Ignore the sensors above the line – these relate to a thing called the PicoBoard and that’s a compeltely differentconcept

      MESH is the way Scratch can talk to external programs by sending data using TCP/IP (same as internet packets) to and from other computers on the same network. IF you Google Scratch Mesh you’ll find out details

      So we use MESH (or Remote Sensor Connections or RSC as its also know) to just send these packets to the RaspberryPi itself and then run a Python program to listen and respond to them. Scratch sends broadcasts and variable changes out this way – my Python prog listens and acts on them to control GPIO pins and also looks for changes in any pins used for input and sends them back to Scratch using TCP/IP and Scratch can read them as sensor values. This is used to detect switchs and things like Ultrasonic or IR detectors.

      All this is done automagically for you by my launch script which launches the Python handler program, then launches Scratch and automatically opens up the rsc.sb script in Documents/ Scratch Projects which because it was last saved with RSC enabled, then it automatically re-enables it. This way Scratch is all set up ready to communicate with the Python handler running in background.

      Hope this info helps but basiscally its all been done for you πŸ™‚

      Simon
      PS My code was originally forked from the original PiFace code – its the universal way of communicating with Scratch 1.4

      • Thanks Simon, your MESH overview is very interesting and good to know of.

        I have been trying out items in your Visual Command List, in particular the ones that use the “say XX sensor value for 2 secs”. I got the “GetTime” and the scratch GPIO “Version” work OK. Very useful.

        However, I could not get the “say ipaddress” one working, mainly because after forming the variable “ipaddress” ( as I did for fulldatetime, hours, minutes and Version) I could not get the darn thing to appear in the pulldown parameter selection menu in order to select it for XX in the “say XX sensor value for 2 sec” command. In fact, sometimes the XX pull down list does and then doesn’t show any of these variables, just shows the “as supplied list). Things seem a little bit flaky in this global variable area, maybe its a timing thing. I usually “Quit” scratch plus reboot to reset everything, but still no “ipaddress” appears in the list.

        Wonder if anyone else has experienced this? As I mention before I have an up-to-date raspbian system. Great to finally have the stepper working on Scratch
        Any thoughts?
        Mike S.

      • I’ll check the IPAddress handling – your the 1st person to ever tell me that they noticed those commands and tried them πŸ™‚
        It should be completely sufficient to just quite Scratch and restart ScratchGPIO as the launching process kilss any previous running process and starts again.

        Reboot would be very much a last resort and I personally have never had to do that.

        If you want to see what is happening in the background then you can just launch the handler seperately using LX terminal
        sudo python /home/pi/scratchgpio4/scratchgpio_handler4.py
        and then run NORMAL Scratch (NOT SCRATCHGPIO) and load in /home/pi/Documents/Scratch Projects/rsc.sb (or any other saved ScratchGPIO script that enables RSC)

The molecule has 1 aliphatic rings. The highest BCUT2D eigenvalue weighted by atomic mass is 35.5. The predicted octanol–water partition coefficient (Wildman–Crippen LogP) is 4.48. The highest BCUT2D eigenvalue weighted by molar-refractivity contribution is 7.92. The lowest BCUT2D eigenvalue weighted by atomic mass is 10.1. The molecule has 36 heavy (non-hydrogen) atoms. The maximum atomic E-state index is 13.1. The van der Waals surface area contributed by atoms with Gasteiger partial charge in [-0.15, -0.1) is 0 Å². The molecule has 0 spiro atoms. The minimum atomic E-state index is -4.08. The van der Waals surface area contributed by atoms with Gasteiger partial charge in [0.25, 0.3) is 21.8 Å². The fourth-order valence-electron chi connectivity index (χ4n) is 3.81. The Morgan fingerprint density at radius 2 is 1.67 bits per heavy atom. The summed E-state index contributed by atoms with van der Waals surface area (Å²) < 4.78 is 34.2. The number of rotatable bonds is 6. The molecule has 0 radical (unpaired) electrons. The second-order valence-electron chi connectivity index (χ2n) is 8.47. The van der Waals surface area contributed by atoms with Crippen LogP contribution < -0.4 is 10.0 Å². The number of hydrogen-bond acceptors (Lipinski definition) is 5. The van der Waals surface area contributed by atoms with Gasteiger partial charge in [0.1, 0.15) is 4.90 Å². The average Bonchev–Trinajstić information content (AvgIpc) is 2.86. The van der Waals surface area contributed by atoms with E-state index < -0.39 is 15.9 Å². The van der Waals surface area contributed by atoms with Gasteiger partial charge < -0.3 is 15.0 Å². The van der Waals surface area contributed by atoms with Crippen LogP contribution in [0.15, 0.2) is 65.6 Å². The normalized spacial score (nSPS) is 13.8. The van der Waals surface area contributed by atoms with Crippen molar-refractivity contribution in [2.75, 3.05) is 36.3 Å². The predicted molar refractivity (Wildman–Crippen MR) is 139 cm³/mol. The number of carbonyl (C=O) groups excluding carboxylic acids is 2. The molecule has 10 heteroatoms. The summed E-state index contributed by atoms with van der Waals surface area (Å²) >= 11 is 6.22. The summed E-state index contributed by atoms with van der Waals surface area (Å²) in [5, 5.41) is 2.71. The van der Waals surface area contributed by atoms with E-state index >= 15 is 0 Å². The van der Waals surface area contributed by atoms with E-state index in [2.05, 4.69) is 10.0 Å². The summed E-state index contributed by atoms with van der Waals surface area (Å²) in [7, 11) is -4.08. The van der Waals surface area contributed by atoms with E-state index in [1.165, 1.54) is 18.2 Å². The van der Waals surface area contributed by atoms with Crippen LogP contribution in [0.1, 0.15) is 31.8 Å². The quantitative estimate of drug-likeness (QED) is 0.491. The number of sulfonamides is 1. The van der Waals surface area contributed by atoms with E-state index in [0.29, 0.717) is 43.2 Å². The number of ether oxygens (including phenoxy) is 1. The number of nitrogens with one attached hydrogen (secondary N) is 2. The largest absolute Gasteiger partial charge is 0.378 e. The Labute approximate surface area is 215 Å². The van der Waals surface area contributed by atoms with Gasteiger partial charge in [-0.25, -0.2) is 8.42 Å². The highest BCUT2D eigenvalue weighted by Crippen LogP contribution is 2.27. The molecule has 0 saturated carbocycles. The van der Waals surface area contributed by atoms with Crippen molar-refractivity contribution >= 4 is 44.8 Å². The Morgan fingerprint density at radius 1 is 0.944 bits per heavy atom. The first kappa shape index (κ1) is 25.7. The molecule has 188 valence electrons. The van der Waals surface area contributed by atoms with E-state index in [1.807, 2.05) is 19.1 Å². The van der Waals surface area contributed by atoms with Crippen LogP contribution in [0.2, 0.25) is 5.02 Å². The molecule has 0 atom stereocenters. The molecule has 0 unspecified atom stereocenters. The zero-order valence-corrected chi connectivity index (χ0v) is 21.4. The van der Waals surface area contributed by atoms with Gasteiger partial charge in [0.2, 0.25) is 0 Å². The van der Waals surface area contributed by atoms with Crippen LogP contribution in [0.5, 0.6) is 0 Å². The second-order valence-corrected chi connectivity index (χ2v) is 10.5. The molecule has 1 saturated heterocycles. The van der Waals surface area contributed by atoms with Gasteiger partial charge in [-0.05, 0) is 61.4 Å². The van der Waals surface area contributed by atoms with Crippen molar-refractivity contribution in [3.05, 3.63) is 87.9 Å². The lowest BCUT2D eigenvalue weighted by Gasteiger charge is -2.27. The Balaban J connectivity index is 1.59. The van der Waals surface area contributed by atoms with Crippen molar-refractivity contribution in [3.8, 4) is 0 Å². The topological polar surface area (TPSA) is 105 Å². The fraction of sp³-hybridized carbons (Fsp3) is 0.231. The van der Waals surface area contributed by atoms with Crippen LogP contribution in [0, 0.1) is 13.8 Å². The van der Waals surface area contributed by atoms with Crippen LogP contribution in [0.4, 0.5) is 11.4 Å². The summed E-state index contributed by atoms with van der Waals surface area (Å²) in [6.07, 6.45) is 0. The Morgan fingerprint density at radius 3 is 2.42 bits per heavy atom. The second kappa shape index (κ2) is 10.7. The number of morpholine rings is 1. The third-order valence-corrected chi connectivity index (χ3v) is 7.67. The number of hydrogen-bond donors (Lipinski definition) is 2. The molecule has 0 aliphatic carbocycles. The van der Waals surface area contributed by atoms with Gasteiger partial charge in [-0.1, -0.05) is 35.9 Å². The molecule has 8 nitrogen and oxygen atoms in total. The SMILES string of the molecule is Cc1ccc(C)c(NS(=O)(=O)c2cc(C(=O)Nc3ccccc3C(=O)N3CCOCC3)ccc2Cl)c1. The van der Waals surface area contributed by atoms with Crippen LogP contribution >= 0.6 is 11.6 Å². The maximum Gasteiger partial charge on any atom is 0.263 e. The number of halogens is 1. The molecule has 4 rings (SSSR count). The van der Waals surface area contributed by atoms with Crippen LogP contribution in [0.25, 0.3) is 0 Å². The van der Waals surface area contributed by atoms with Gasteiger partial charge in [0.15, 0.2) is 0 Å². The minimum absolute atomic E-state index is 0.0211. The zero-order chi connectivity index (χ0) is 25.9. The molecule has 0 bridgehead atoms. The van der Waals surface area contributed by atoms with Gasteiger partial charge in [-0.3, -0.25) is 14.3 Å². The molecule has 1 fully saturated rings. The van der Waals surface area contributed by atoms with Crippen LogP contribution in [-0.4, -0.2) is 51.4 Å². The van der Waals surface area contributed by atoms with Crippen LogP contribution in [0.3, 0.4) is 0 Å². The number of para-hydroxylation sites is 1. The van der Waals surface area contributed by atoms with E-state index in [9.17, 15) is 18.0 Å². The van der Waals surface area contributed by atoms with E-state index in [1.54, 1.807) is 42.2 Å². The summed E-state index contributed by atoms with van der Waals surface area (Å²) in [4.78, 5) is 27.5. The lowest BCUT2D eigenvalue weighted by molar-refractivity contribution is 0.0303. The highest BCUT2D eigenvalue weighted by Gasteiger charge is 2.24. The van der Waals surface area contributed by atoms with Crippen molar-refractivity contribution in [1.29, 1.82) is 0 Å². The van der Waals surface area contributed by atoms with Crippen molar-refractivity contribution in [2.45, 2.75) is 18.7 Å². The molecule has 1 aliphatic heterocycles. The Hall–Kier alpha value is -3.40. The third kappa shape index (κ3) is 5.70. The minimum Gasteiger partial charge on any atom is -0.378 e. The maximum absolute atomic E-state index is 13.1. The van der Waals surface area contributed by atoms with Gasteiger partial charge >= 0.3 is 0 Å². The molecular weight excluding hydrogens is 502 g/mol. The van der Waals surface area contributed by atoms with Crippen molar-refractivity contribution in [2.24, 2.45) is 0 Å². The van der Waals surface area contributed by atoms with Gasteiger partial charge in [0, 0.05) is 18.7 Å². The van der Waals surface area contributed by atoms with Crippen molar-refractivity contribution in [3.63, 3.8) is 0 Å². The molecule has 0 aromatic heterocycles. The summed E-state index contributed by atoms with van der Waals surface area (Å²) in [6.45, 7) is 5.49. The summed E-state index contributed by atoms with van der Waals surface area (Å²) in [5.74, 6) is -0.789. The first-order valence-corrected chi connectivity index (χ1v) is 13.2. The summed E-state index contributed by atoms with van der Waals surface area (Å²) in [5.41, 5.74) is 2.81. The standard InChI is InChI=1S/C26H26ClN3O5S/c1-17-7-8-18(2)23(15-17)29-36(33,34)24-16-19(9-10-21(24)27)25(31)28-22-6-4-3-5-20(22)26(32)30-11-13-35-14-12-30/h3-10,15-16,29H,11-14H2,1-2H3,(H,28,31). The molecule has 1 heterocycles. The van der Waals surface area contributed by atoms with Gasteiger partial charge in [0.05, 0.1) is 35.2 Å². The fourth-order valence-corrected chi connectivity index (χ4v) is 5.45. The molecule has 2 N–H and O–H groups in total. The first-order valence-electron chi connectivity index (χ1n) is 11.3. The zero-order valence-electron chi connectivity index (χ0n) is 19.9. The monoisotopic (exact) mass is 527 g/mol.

You can then look at the Python handler programming running and spot if any errors are happening but its normally pretty boring (unless I’ve accidently left debugging enabled”)

        Simon

  4. Simon, did not get a lift-off with the first command: sudo python home/pi/…………
    here is LXterm screen shot. Tried it several times. Maybe something on my side needs turning on. Looks like you debug is enabled. Should it be disables?

    pi@raspberrypi ~ $ sudo python /home/pi/scratchgpio4/scratchgpio_handler4.py
    Board Revision 2
    Debug enabled
    2
    PiGlow init
    i2cbus: 1
    No PiGlow Detected
    No Compass Detected
    No pcaPwm Detected
    No AdaMatrix Detected
    No PiMatrix Detected
    PATH: /home/pi/scratchgpio4
    Starting to connect… Trying
    There was an error connecting to Scratch!
    I couldn’t find a Mesh session at host: 127.0.0.1, port: 42001
    Trying
    There was an error connecting to Scratch!
    I couldn’t find a Mesh session at host: 127.0.0.1, port: 42001
    Trying
    There was an error connecting to Scratch!
    I couldn’t find a Mesh session at host: 127.0.0.1, port: 42001
    Trying
    above keeps repeatting until do ctrl+C
    Mike S.

    • if you’d like to try part 2 of the instructions
      “and then run NORMAL Scratch (NOT SCRATCHGPIO) and load in /home/pi/Documents/Scratch Projects/rsc.sb (or any other saved ScratchGPIO script that enables RSC)”

      πŸ™‚

      Until my Python prog sees a Scratch session with RSC/Mesh enabled – its just sits there waiting for one to appear πŸ™‚

      Simon

  5. Simon, assume by “load in” you mean execute rsc.sb?
    Whats the secret to cd’ing to Scratch Projects? Its two words with no joining underscore so get “bash: cd: Scratch: no such file or Dir”
    Mike S

  6. Simon, forget last reply, went through ‘file manager’ and executed rsc.sb from there (double-click).
    Looking in ‘task manager’ though, don’t see rsc.sb running……………?
    What next?

  7. 5:15 pm EST
    Got it! Thanks. Here’s the result. By the way, talking of reservations, we have a real one with a casino about 45 mins north of us!

    OK, given whats below, what exactly am I looking for re possible errors?
    Maybe I have to try more of the items (like IPaddress) from the
    “visual commands set?
    MIke S

    Result

    No PiMatrix Detected
    PATH: /home/pi/scratchgpio4
    Starting to connect… Trying
    Connected!
    Running….
    pin 7 changed to digital out from unused
    (‘pin’, 7, ‘set to’, 0.0)
    pin 8 changed to digital out from unused
    (‘pin’, 8, ‘set to’, 0.0)
    pin 10 changed to digital out from unused
    (‘pin’, 10, ‘set to’, 0.0)
    pin 19 changed to digital out from unused